Real Life. Real News. Real Voices.
Help us tell more of the stories that matter from voices that too often remain unheard.
Join HuffPost Plus
Style

Jared Leto Thinks There's Room For A New Type Of Leading Man In Hollywood

"I have never had a specific idea of masculinity. I think it's OK to just be yourself."

Jared Leto, key man bun influencer and eyebrow sacrificer, has posed nude for Terry Richardson and won an Oscar for his role as a transgendered HIV patient in “Dallas Buyers Club.” And he’s ready to challenge society’s norms of masculinity, starting with Hollywood.

In an interview for the latest issue of GQ Style, Leto talks about how his latest role as The Joker in “Suicide Squad” has taken him to leading man status, and how he doesn’t fit that old Hollywood norm.

When GQ Style pointed out Leto’s androgynous style and asked about how he differs from the Chris Pratts of his realm, Leto responded:

“We’re in an interesting time right now where people are exploring all kinds of different ideas of identity, not just masculinity or femininity. Maybe a whole new paradigm. I think that’s great. Because a lot of people probably are marginalized still, and finding a sense of identity is critical to empowering people. For myself, I have never had a specific idea of masculinity. I think it’s okay just to be yourself and whatever that entails. You know, I’ve certainly never felt required to present myself in a certain way... They call it a ‘leading man.’ Some of my favorite actors, you could put into a bucket of being a ‘masculine leading man.’ And I think there’s room for everything. And a lot of times you’re just hearing echoes of other people’s insecurities—of how they think things should be.”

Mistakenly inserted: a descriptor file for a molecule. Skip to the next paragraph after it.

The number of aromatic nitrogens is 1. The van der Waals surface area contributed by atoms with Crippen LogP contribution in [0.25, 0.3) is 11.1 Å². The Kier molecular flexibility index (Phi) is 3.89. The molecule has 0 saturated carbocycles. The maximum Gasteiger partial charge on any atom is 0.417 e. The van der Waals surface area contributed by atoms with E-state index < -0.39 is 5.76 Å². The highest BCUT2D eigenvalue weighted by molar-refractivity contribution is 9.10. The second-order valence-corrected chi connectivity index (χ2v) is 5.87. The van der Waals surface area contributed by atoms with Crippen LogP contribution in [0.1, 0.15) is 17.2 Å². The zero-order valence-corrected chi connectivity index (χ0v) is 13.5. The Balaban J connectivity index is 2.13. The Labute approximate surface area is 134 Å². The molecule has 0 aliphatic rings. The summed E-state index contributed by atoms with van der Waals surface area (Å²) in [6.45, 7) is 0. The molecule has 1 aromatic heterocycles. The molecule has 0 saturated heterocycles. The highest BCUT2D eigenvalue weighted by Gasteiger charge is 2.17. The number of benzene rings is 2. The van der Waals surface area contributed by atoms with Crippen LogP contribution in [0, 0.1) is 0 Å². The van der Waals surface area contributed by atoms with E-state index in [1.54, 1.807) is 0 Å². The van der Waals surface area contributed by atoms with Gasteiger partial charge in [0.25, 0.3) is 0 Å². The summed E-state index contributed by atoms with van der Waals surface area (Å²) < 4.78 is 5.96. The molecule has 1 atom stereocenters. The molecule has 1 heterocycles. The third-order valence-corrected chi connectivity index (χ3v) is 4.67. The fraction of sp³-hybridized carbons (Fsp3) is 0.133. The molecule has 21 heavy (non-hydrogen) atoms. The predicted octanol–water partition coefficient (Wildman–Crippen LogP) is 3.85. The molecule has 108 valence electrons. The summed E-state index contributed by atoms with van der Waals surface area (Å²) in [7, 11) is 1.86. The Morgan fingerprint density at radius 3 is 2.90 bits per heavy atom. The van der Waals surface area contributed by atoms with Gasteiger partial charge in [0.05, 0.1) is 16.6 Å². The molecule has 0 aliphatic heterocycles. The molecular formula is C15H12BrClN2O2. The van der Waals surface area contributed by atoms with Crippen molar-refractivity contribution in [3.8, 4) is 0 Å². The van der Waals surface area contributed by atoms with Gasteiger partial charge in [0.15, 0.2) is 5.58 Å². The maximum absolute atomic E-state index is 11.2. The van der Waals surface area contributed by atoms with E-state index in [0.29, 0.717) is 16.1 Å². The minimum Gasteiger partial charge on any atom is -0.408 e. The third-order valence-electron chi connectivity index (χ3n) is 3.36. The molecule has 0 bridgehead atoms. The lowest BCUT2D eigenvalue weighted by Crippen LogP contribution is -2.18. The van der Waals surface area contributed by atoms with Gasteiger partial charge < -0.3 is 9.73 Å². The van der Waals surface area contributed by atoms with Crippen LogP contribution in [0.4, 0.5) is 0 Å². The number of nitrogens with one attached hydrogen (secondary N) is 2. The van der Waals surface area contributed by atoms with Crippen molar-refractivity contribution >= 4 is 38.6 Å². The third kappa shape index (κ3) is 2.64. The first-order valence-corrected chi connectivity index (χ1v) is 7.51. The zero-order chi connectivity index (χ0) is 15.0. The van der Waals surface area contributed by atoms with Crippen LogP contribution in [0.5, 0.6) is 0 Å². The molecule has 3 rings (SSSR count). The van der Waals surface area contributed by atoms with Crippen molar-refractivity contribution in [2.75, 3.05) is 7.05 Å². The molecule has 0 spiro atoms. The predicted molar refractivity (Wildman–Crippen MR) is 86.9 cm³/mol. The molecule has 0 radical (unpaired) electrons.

For Leto, the term “leading man” is “just a colloquialism for someone who’s starring in a movie,” he said. “A guy who carries the film. Tom Hanks or Harrison Ford or Denzel Washington, leading man. You know?”

We all love Hanks, but as long as producers keep giving guys like Leto leading roles, hopefully the shift will continue.

Read the full interview here, or in the Fall 2016 issue of GQ Style: